Allergen testing is one the most prevalent quality assurance elements within in the dietary supplement industry. Being able to verify that a product’s allergen claims (e.g., contains dairy, gluten-free, etc.) are accurate is an important means for establishing a positive, trust-based relationship between a product and its consumers. Despite the importance of allergen testing to our industry, most industry insiders (not unlike their consumer counterparts) have little to no working knowledge of how the allergen test process actually works.

Recognizing Allergen Regulations for Supplements

As of 2004, The Food Allergen Labeling and Consumer Protection Act (FALCPA) requires that the product label for any supplement or food containing one or more of the eight major food allergens (or a protein derived from one of these major allergens) must explicitly state the presence of the allergen(s) in one of the legally-accepted formats.

Before we discuss the formatting protocols for allergen labeling, let’s take a look at the ‘major eight’ of allergens as established by FALCPA:

  • Milk
  • Eggs
  • Fish (e.g. bass, flounder, cod)
  • Crustacean Shellfish (e.g. crab, lobster, shrimp)
  • Tree Nuts (e.g. almonds, walnuts, pecans)
  • Peanuts
  • Wheat
  • Soybeans

Again, the presence of any of these allergens or of proteins derived from them mandates the presence of appropriate product labeling.

Two Types of Allergen Label Protocol

The first FALCPA approved labeling method calls for acknowledging the presence of one of the major eight or a derived protein within the ingredient list with the help of parenthesis following the common or usual name of the ingredient. For example:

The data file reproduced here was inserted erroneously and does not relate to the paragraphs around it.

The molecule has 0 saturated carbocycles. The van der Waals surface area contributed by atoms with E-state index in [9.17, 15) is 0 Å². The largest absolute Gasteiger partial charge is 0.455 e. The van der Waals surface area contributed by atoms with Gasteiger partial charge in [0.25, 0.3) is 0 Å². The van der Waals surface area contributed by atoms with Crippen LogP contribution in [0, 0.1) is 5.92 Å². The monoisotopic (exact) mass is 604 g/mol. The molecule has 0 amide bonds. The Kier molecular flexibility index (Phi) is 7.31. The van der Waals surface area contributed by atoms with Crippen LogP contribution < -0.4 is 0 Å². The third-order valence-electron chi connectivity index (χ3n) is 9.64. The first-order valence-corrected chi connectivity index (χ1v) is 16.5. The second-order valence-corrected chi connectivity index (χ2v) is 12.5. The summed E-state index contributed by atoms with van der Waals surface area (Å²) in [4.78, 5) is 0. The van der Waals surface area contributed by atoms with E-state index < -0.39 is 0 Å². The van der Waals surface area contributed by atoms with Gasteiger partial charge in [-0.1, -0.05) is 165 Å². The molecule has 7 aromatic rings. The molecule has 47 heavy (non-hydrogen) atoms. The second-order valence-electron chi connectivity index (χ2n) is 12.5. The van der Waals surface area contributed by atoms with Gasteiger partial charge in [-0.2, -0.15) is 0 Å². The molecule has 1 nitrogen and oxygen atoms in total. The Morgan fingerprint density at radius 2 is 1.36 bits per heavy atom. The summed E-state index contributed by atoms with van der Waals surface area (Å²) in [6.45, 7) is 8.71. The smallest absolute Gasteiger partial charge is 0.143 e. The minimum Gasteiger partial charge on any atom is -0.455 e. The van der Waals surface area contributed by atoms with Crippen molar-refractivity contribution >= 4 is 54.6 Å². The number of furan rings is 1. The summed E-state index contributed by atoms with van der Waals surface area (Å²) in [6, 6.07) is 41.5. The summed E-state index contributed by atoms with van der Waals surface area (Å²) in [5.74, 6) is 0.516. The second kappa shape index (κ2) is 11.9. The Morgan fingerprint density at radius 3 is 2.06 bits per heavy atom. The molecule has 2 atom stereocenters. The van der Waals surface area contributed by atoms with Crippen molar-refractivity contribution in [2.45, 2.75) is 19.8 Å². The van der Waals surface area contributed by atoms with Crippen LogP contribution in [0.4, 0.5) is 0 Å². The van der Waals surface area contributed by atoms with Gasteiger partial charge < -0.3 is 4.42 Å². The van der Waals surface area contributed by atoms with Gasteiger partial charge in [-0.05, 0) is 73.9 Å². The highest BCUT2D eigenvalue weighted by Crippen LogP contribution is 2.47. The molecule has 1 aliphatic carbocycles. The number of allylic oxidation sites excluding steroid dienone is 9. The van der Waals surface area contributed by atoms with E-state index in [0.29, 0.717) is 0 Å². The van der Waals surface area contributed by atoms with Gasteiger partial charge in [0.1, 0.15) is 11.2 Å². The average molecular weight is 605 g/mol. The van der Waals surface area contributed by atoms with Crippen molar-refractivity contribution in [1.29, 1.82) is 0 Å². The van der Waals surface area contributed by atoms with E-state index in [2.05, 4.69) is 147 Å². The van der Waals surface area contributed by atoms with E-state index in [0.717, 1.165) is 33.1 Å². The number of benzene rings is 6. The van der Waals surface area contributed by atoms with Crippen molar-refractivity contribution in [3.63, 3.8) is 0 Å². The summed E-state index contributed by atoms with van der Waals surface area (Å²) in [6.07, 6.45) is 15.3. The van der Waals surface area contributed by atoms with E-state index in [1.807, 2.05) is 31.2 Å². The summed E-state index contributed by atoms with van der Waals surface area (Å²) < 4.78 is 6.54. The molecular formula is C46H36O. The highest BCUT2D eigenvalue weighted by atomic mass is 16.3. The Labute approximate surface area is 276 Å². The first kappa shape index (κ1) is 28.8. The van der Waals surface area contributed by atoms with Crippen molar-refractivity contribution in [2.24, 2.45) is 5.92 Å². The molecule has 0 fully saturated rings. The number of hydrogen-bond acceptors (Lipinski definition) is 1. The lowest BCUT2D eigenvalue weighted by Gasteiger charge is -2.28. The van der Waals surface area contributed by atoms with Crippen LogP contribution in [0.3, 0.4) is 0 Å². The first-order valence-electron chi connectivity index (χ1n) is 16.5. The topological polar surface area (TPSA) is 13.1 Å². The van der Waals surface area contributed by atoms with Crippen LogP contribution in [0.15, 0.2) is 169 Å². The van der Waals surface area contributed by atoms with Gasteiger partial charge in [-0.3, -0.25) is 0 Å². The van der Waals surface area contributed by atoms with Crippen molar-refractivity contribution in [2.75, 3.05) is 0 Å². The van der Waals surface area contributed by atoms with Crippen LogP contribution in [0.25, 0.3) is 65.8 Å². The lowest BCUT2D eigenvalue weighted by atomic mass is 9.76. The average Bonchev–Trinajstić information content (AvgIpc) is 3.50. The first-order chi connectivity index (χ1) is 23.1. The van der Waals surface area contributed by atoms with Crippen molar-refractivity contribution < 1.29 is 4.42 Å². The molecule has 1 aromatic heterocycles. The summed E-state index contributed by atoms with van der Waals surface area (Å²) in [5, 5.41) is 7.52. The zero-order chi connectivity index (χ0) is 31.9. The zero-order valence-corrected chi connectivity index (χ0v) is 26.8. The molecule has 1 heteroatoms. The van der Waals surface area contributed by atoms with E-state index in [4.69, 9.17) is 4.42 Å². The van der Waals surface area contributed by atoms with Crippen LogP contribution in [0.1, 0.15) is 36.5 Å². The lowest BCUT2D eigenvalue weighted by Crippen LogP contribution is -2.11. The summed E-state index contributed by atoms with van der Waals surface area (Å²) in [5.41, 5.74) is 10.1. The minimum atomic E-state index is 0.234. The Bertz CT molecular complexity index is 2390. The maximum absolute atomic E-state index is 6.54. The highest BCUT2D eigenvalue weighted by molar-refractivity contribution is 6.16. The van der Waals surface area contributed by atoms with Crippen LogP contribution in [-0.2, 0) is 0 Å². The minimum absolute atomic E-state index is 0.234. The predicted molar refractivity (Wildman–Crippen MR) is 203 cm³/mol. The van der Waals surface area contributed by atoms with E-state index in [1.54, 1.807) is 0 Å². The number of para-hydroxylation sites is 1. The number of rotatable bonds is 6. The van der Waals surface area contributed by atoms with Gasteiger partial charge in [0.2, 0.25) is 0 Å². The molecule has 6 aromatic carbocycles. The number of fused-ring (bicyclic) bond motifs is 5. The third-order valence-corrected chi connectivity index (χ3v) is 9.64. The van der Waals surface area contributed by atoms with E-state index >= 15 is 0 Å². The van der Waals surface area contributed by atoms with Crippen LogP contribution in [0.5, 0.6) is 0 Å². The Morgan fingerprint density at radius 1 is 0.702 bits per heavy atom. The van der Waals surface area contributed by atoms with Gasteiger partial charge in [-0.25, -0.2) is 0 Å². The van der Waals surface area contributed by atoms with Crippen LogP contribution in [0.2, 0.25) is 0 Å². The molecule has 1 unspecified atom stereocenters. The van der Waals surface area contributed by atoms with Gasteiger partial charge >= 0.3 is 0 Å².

Other Ingredients: Stearic acid, whey (milk), magnesium stearate,…

The second FALCPA approved option is to place the word “Contains” followed by the name of the major allergen(s) from which the products ingredients have been derived. For this option, the “Contains” list must be placed immediately after or adjacent to the list of ingredients in a font that is no smaller than that used for the full ingredients list. For example:

Contains: Milk, Soy, Eggs

Keeping both of these labeling methods in mind, even if your product doesn’t appear to contain one of the eight major allergens, to label a product as “Contains no [allergen]” or “[Allergen] Free” requires an additional step, which brings us to our next point…

Making Allergen-Free Claims

While the FDA does not set testing thresholds for all 8 of the major allergens, most manufacturers will require that a product sample passes one of several lab-based tests in order to substantiate any allergin-free label claims. Two of the most common methods include protein specific options like ELISA (Enzyme-Linked Immunosorbent Assay)-based tests and DNA detection focused PCR (Polymerase Chain Reaction)-based tests.

Here’s a table highlighting some the most popular allergens and the method most commonly used to test for them:

ELISA Tested  PCR Tested
Gluten (Wheat, Rye, Barley) Almond Celery
Gluten (Fermented Products) Brazil Nut Corn
β-lactoglobulin Cashew Fin Fish
Casein Coconut Peanut
Soy Hazelnut Pistachio
Egg Walnut Soy
Crustacean (Shellfish) Peanut Walnut / Pecan
Mustard Sesame Wheat

Regardless of which lab method you choose, allergen testing can be completed in as little as five days (depending on the lab). If the results of the tests, which indicate the presence of the allergen(s) in parts per million (ppm), meet the qualifying regulatory standards they can then be used as substantiating evidence for an “allergen-free” label claim.

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  1. Guidance for Industry: Questions and Answers Regarding Food Allergens, including the Food Allergen Labeling and Consumer Protection Act of 2004.
  2. Lupo L. Science Update: Allergen Threshold Values. Quality Assurance & Food Safety. February 17, 2012